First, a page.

How employees feel about their job, their employer, and their future with the company can have a significant impact on productivity, absenteeism, and turnover. Here are 10 mistakes to avoid when you’re looking to promote employee morale:
Mistake #1: Mixed messages.
Your workplace culture has a direct impact on employee morale, so review your policies and practices to make sure they accurately reflect the culture that you want to promote. For example, if compliance and ethics are important to the company, make sure you acknowledge when employees do the right thing and protect them from retaliation when they report issues.
Mistake #2: Relying on pay to drive job satisfaction.
Don’t assume that just because you pay employees well that they are satisfied. Pay isn’t the only driver of job satisfaction, and in some cases, may not even be the most important one. Many employees also value autonomy, a fair and equitable workplace, challenging work, recognition, flexibility, and a company’s commitment to social responsibility. Find out what motivates your employees and develop policies, practices, and benefits accordingly.
Mistake #3: Pay disparities.
Make sure employees are paid fairly when compared with other employees in your company. Your pay practices must not discriminate on the basis of any protected characteristic, such as sex or race. In some cases, discrimination might be unintentional. For example, if an employer uses a candidate’s pay history to decide how much to offer them, it could perpetuate pay discrimination from a previous employer. Note: Some jurisdictions prohibit employers from asking about pay history and/or relying on pay history to make pay decisions. Work with your legal counsel to audit your pay practices regularly to make sure any disparities in pay are justified and lawful.
Mistake #4: Lack of performance feedback.
When employees are recognized for positive performance, they are generally more motivated. Show employees that their efforts are appreciated through simple acts of praise. Many employers also conduct annual performance reviews to formally evaluate performance based upon previously agreed upon objectives. However, supervisors shouldn’t rely solely on annual performance discussions. Provide performance feedback throughout the year through coaching and informal check-ins.
Mistake #5: One-way communication.
Give employees ample opportunities to provide feedback about your company, the work environment, and supervisors, without fear of retaliation. Consider conducting employee surveys regularly to assess how employees view their job and your company.
Mistake #6: Public discipline.
The point of a disciplinary meeting is to correct the problem, not to embarrass the employee. Hold disciplinary meetings in a private location, but consider having another company representative present as a witness. Inform the employee exactly what the problem is, how the issue is affecting the company, what steps they must take to correct it, and the consequences of failing to do so.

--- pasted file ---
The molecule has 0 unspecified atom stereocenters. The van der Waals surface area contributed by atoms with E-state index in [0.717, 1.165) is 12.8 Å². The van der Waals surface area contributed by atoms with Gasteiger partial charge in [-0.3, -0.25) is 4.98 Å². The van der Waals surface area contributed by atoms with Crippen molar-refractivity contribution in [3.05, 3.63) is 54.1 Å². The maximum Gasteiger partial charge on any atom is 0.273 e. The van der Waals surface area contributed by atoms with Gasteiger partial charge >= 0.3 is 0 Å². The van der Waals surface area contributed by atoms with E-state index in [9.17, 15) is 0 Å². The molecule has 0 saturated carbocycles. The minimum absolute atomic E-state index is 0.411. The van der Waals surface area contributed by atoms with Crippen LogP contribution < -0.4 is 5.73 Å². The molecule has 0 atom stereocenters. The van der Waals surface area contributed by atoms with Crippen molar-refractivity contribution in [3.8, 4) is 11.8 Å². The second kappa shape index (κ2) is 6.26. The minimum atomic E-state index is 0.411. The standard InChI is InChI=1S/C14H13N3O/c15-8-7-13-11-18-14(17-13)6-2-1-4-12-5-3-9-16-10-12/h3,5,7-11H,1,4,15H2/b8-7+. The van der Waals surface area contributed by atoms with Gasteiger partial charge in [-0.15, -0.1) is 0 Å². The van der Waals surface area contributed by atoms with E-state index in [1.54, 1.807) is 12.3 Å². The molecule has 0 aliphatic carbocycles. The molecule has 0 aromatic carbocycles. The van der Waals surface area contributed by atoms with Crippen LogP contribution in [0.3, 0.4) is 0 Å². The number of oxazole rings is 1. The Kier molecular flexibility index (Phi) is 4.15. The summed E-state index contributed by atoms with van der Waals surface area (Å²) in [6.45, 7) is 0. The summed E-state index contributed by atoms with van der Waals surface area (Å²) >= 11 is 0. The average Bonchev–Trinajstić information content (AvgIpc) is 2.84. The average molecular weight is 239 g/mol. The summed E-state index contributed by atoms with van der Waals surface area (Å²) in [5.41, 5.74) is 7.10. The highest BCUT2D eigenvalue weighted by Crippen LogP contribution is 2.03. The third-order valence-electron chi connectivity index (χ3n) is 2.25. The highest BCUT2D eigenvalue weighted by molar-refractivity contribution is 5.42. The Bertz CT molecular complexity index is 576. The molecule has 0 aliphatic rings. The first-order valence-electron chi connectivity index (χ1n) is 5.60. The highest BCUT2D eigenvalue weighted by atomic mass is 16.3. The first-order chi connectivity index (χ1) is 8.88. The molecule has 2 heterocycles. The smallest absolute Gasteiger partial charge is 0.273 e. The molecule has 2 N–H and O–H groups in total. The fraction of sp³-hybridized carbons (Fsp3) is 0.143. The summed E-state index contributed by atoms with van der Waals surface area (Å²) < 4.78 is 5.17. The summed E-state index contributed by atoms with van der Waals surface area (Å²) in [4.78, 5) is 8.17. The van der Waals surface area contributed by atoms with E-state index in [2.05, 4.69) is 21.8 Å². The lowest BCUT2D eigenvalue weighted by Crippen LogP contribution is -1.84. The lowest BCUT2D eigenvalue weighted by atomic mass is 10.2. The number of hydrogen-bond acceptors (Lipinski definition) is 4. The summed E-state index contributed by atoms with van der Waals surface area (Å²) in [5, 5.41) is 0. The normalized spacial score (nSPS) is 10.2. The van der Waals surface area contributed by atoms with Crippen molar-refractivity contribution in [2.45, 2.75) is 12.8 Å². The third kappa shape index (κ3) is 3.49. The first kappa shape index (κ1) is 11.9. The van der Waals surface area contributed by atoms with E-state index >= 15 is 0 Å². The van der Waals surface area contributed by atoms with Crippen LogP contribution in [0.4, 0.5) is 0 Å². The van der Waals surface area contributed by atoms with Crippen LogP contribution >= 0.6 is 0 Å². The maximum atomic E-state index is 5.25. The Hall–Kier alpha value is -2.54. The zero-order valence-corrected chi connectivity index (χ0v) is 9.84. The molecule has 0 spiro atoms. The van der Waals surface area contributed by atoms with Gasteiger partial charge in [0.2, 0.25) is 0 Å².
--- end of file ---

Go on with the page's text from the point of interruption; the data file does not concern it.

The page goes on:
Mistake #7: Poor managers.
Managers play a critical role in hiring and motivating employees, enforcing rules, and promoting a fair and productive workplace. Have proper training, policies, and oversight in place to help your managers succeed. Set clear expectations and take appropriate corrective measures when a manager isn’t meeting them.
Mistake #8: Inadequate responses to complaints.
The #metoo movement has demonstrated that in many cases, employers’ responses to harassment complaints are inadequate. This not only harms victims, but also co-workers who witness or know about the harassment. Whether you receive a formal or informal harassment or other misconduct complaint, take it seriously, regardless of who is involved, and launch a prompt, impartial, and thorough investigation. Encourage employees to report issues before they become severe or pervasive and without fear of retaliation.
Mistake #9: Ignoring warning signs.
Warning signs that you may have a problem with employee morale may include an increase in turnover, a lack of employee referrals, an uptick in transfer requests, and sudden absenteeism or lower productivity. Track these key indicators and investigate the causes of any sudden changes.
Mistake #10: Taking a reactive-only approach.
Think about ways you can promote employee engagement proactively, such as offering flexible work arrangements, providing opportunities for professional development, giving employees stretch assignments, relaxing dress codes, or organizing team events. Tailor your efforts to employees’ interests and your company’s budget.
Employee satisfaction can have a major impact on business success, so make sure your company has an effective plan for assessing, tracking, and addressing employee morale.